Study on Multisensory Learning
Multisensory auditory–visual interactions during early sensory processing in humans: a high-density electrical mapping study (2002)
Sophie Molholm , Walter Ritter et al, Cognitive Neurophysiology Laboratory, Nathan Kline Institute for Psychiatric Research, USA; Department of Psychology, The City College of the City University of New York
Scope: This study examined the timing and topography of cortical auditory–visual interactions using high-density event-related potentials (ERPs) during a simple reaction-time (RT) task. Visual and auditory stimuli were presented alone and simultaneously. ERPs elicited by the auditory and visual stimuli when presented alone were summed (‘sum’ ERP) and compared to the ERP elicited when they were presented simultaneously.
Conclusion: Integration of information from multiple senses is fundamental to perception and cognition. The compelling evidence suggests that auditory–visual interactions can affect early visual sensory processing, and the stimuli when presented simultaneously were significantly faster than when they were presented alone. The data also highlight the importance of a detailed consideration of the time course of sensory processing within the individual sensory modalities. The inherent differences in transmission time to cortex of stimulation within the different sensory modalities will likely have considerable effects on the time course and potential neural areas at which multisensory interactions will occur.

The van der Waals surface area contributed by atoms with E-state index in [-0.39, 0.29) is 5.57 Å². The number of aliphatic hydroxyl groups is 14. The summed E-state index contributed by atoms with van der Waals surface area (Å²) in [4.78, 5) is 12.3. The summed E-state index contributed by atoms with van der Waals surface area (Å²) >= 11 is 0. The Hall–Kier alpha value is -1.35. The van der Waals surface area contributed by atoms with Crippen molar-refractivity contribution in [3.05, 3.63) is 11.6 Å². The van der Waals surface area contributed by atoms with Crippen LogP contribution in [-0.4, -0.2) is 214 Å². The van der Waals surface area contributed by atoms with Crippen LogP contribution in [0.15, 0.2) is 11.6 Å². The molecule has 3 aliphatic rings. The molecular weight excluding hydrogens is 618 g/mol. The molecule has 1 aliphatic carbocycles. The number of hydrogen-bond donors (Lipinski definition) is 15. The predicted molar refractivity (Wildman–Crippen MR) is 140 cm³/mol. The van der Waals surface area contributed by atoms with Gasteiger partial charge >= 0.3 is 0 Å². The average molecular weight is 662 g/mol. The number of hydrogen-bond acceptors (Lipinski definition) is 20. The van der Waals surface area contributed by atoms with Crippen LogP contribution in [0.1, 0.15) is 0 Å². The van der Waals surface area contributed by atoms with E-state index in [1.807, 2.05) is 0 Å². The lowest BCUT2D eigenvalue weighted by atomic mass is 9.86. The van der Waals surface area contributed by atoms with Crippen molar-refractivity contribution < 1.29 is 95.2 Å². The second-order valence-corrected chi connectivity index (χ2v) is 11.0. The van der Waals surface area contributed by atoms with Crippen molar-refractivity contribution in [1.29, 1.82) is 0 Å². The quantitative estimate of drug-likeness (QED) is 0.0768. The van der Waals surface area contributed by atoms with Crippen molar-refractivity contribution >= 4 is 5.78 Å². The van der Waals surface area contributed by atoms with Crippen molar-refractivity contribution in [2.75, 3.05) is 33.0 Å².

Intersensory redundancy facilitates discrimination of tempo in 3-month-old infants (2002)
Lorraine E. Bahrick and Robert Lickliter, Department of Psychology, Florida International University, USA
Scope: further to their study Intersensory Redundancy Guides Attentional Selectivity and Perceptual Learning in Infancy (2000) on intersensory redundancy hypothesis, which holds that in early infancy information presented redundantly and in temporal synchrony across two or more sensory modalities selectively recruits 5-month-old infant’s attention and facilitates perceptual learning more effectively than does the same information presented unimodally, they extend the test to younger infants and to a different amodal property. Three-month-olds’ sensitivity to the amodal property of tempo was investigated.
Conclusion: The newborn infant encounters a world of objects and events that present a richly structured array of stimulation to all the senses. Research demonstrates that young infants are adept perceivers of multimodal stimulation across a variety of natural events. Infants do not perceive disparate sensations through the various sense modalities; rather, they are able to select information that is meaningful and relevant to their actions and to perceive coherent, unitary multimodal events even in the first months of life. Results replicated and extended those in 2000, demonstrating that infants could discriminate a change in tempo following bimodal, but not unimodal, habituation. It appears that when infants are first learning to differentiate an amodal stimulus property, discrimination is facilitated by intersensory redundancy and attenuated under conditions of unimodal stimulation.